Written on August 10, 2012 at 11:15 am , by familycircle
By Lorie Marrero
Ready for the kids to be back on a regular schedule? New routines and classes can make for a challenging adjustment from a relaxed summer pace. Let your home support you in your transition by establishing the following four stations for commonly needed functions:
1. Get out of the door faster every morning with a “Destination Station.” Set up your Destination Station at the place where you most often enter and exit the house. Every home can utilize this concept, whether you repurpose a piece of furniture like a sideboard or bureau in a hallway, add some sturdy hooks and shelving to a wall, repurpose a coat closet, or use a dedicated mudroom. This station provides a home for all of the comings and goings of a busy family, like backpacks, purses, briefcases, and phones. Phone chargers can be helpful here, along with a shelf for errand items such as library books and store returns. Develop the habit of hanging up keys here on hooks or stowing them in a bowl. Each evening you can place everything here to be ready to leave the next morning.
2. Make homework time a happier time with an “Education Station.” This station is a place to centralize school supplies and create a space that feels comfortable and functional for working on those dreaded math worksheets. If you have a desk or table dedicated for studying, that’s ideal, but if your kids like using the kitchen table, make it easier to clear off for meals with some clever containers. A shower caddy can hold frequently used supplies like pencils, pens, calculators, and rulers, and the handle makes it easy to grab and move quickly. A rolling cart of plastic drawers can serve up supplies and get “parked” in a nearby closet when not needed. Make sure you have a pencil sharpener, erasers, paper, a surge protector strip, and good lighting.
3. Combat confusion with a “Communication Station.” Make sure you’re ready for the accelerated activities of the school year by having a place for shared information, including phone numbers, grocery lists, and schedules. A Communication Station can be as simple as a bulletin board in a high-traffic area or as formal as a built-in kitchen desk. Elements of this station may include:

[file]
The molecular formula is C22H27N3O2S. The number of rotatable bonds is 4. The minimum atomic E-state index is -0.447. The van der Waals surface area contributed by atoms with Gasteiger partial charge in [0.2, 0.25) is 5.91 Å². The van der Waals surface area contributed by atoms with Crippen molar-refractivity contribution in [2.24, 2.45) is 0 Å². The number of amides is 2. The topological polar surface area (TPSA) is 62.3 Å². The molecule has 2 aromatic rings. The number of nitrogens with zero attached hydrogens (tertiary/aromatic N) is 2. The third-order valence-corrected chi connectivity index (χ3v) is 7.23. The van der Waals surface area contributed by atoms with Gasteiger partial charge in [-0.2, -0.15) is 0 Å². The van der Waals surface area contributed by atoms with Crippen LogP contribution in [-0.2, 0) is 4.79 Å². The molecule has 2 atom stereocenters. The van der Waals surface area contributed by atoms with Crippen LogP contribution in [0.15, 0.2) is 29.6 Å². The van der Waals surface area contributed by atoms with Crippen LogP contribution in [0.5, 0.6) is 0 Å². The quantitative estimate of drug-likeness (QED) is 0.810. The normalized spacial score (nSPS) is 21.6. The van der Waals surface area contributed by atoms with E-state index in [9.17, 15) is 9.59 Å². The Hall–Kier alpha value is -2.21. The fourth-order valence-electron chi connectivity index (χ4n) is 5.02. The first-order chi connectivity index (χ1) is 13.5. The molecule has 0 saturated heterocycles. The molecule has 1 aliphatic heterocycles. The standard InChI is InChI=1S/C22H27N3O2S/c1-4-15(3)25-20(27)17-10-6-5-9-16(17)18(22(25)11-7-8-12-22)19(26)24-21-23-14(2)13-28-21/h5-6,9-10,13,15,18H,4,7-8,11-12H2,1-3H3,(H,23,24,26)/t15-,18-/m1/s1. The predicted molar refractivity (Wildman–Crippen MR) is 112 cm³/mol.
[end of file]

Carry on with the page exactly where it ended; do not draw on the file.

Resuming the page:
- Paper and pens for notes
- Trays, cubbies, or bins for each family member’s mail and messages, if needed
- Family calendar, I recommend a large paper calendar, since dry erase versions don’t allow you to refer back to the history, such as when your last dental appointment
- Grocery list and menu plans
- Posting space, use a corkboard, magnet board or similar display area to keep current information
- Family Binder, this binder is like “Command Central” for the most frequently-needed information. Use a 3-ring binder for school bus schedules, medical reference information, school policies, and often needed phone numbers
- You can also consider using a shared online calendar for these functions
4. Move it on out with a “Donation Station.” Back-to-school time means buying new school clothes and taking stock of the clothing that may have been outgrown. As a result, you might have lots of clothing to donate. Oftentimes, items for donation just end up sitting neglected in your closets. Setting up a permanent area where donations can be gathered allows you to make decisions about your stagnant stuff and get those items pulled out of circulation. Keep paper sacks, shopping bags, or cardboard boxes in a corner of a closet, on a shelf, or even in the trunk of your car to gather your donations before taking a load to your nearest Goodwill. Also, you may want to keep a clipboard with paper and a pen close by if you want to make a list of donated items for tax deduction purposes. Just as there are things we recycle, there are things we donate, it’s a planet-friendly habit that keeps billions of pounds out of landfills and helps people in your own community with training and other job-related services.
Lorie Marrero is a certified professional organizer and bestselling author of The Clutter Diet: The Skinny on Organizing Your Home and Taking Control of Your Life.
Written on June 15, 2011 at 3:34 pm , by Paula Chin
These days, charity no longer begins at home. My daughter, who will graduate from elementary school next year, has been learning all about how to give back since her kindergarten days. It started with buying goodies at school bake sales to raise money for the homeless. Then came donations of gently used coats for the needy in winter. These days, she’s been making bracelets to raise money, collecting donations for victims of the Japan earthquake/tsunami, even logging steps on her pedometer so Modell’s could donate to the same cause. In other words, it’s second nature to her, almost part of daily life, and I love that. Yes, I could quibble about how charities and fundraising is so in that it becomes a kind of perverse who-can-do-the-most-good competition, but I won’t. I’m just delighted that in age when parents gripe so much about the awful directions kids are heading or the lackluster education of public schools, something is right in the world. Her heart is wide open, she’s compassionate and eager to pay it forward, whether it’s giving money to a subway street musician or donating her old books and toys to neighbors or Goodwill.